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Cortland City Council Considers Enacting Attendance Rules For Elected Officials
Wednesday, September 5, 2012
Cortland City Council Considers Enacting Attendance Rules For Elected Officials
Cortland City officials are considering an attendance requirement to serve on the City Council, as proposed alderman who miss five consecutive meetings or 10 meetings a year could be removed from office.
 
Alderman John Bennett and Tom Michales say the attendance requirement is an effort to address a hole in the city charter that does not require representatives to attend City Council meetings or perform the job they were elected to do by voters.
 
Bennet says there are only 23 council meetings a year and in order to adequately represent the wards elected leaders must attend those meetings.
 
Michales also felt strongly about the attendance rule, he cited the frustration the council felt after former second ward Alderman Stephanie Hayes abandoned here seat in 2011, but refused to resign.
 
Hayes stopped attending City Council meetings and effectively moved to Ithaca after she was arrested for D-W-I and marijuana possession charges. Former Mayor Susan Feisli asked Hayes to resign, but she refused. For several months her seat sat empty despite demands from constituents that she step aside. Currently there are no provisions to remove an elected official unless they are convicted of a crime.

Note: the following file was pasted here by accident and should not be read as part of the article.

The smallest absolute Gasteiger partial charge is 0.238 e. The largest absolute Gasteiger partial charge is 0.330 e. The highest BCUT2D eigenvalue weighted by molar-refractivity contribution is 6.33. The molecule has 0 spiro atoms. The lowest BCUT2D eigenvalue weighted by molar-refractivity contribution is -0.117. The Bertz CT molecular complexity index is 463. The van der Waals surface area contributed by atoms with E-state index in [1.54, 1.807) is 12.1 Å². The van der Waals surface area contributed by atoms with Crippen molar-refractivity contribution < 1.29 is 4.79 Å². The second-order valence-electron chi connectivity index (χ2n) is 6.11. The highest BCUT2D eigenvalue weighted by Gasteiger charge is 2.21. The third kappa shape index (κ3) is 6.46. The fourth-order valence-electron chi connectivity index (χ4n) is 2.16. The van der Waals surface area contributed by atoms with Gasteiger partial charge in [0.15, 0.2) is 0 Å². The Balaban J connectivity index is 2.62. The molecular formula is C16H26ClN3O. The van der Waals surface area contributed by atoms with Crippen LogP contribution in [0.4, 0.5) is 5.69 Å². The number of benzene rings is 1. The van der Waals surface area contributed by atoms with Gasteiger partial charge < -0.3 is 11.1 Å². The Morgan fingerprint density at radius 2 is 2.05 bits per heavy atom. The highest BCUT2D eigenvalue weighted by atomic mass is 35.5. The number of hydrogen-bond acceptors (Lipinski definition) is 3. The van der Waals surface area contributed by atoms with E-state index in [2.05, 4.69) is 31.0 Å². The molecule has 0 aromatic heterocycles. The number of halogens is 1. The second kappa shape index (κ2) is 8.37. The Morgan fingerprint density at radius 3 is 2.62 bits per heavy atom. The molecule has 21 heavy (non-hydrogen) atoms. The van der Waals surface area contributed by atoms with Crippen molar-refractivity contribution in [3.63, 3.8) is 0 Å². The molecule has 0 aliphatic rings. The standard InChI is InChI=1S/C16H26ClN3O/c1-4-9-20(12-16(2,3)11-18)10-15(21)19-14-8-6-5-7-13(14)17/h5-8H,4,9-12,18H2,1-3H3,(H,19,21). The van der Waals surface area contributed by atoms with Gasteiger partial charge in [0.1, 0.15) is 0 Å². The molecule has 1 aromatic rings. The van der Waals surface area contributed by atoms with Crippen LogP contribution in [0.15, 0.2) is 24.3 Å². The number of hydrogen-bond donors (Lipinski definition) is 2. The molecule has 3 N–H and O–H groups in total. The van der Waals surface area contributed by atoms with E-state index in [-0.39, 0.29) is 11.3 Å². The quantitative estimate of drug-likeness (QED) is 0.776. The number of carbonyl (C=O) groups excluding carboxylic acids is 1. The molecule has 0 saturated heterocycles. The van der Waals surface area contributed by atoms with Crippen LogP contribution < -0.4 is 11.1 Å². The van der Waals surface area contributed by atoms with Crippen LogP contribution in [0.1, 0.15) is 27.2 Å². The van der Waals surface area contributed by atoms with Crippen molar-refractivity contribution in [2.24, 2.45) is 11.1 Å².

Under the proposed charter amendment, if an alderman is deemed excessively absent without cause the Mayor appoints a bi-partisan committee to investigate. If the committee recommends removal, the council would then vote to remove the individual. If the Mayor’s attendance comes into question, the Deputy Mayor appoints the committee.
 
Alderman Dan Quail and Linda Ferguson raised concerns about a lack of an appeal process, that prompted Mayor Brian Tobin suggested that any representative targeted for removal be given 10 days to petition a percentage of voters in their ward to call for a special election to keep their position.
 
City Attorney Kelly Colasurdo said she would investigate the legalities of the recall election and report to the council later this month.
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